From high school, Kendall went to Ivy Tech in Columbus where he studied commercial and industrial photography. He worked in Indianapolis as a photographer for three years then opened his own studio in Bloomington in 1989. “Other than summer jobs welding for my uncle, I’ve always worked as a photographer,” Kendall says. “I have no idea what the future might have been if not for my eighth grade teacher.”
IMPORTANCE OF HOME
Nancy’s path was a bit more roundabout. Growing up in sort of a commune in her father’s house, Nancy built her first “home” – a small bed closed off by a couple of shelves – in the corner of the garage. At the age of 12, she moved with her mother and sister to England. After high school she completed a City & Guilds of London training in traditional furniture making and worked as a cabinetmaker before returning to the United States in 1987.
Eight years later, divorced and with a master’s degree in religious studies from Indiana University, Nancy decided to stay in Bloomington. She bought a house that was love at first sight.
Setting up shop in her basement, Nancy set about making her house into a home. Along the way, her home and garden began to reflect the mishaps and milestones in her life. When it didn’t work out with one man, she replaced him with lilies and roses in her garden. When another relationship fell by the wayside, she built an arbor at the south side of her porch.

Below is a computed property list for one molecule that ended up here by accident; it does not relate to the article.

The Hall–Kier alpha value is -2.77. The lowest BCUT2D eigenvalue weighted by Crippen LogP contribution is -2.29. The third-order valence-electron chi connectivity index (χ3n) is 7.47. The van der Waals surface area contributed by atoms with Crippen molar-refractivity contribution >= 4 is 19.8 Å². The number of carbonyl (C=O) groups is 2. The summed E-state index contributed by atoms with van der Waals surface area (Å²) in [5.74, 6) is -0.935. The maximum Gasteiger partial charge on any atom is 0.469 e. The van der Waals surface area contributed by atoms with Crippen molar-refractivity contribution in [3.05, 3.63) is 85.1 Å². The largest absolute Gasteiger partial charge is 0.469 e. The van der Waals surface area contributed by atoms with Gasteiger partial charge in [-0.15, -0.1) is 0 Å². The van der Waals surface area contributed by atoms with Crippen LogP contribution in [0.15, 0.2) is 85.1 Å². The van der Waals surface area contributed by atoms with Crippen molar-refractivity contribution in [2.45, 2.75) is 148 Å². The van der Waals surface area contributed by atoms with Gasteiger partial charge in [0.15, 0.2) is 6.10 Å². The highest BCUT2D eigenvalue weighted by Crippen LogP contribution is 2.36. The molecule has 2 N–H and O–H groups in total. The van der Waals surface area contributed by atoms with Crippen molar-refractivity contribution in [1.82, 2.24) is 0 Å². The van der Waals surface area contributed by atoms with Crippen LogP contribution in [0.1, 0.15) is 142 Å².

Nancy also began noticing how many single women own homes and how attached they become to them. “Women today are freer than at any previous time to have our own home,” she says. “Small wonder that some of us have come to regard our homes as partners that nurture us just as we care for them.”
Read the tale of Peggy Shepherd, for instance. Kendall’s photograph of Peggy’s living room is on the book cover. For more than half a century, Peggy made several homes in and around Bloomington – buying them, fixing them up and then selling. A business partner in the home furnishings store Grant St, Peggy had an artful interior decorating style.
The most ambitious house project of her life was also her last. About 10 years ago, Peggy bought a 19th century timber framed barn that had to be removed from its setting. Buying a few acres in a secluded rural spot, Peggy prepared the site, moved the barn and took more than three years to make it her home. Some people questioned why she went to all that work, particularly after she was diagnosed with colon cancer.
“Peggy Shepherd was a dauntless person, devoted to seeing the project through,” Nancy says. “It was breathtaking what she did with that old barn, particularly considering that she did it with limited resources.”
Peggy died before the book project began. But her story is included as a tribute to the loyalty and love that homeowners bestow on the places they call home.
“What I liked about the homes was that they reflected the personalities of the owners,” Kendall says. “That’s what the book is all about and what I tried to capture in my photographs – how homes are often filled with the essence of a person’s life.”
The book is available at Spectrum Studio and Bloomingfoods in Bloomington as well as at local bookstores and IU Press at www.iupress.indiana.edu.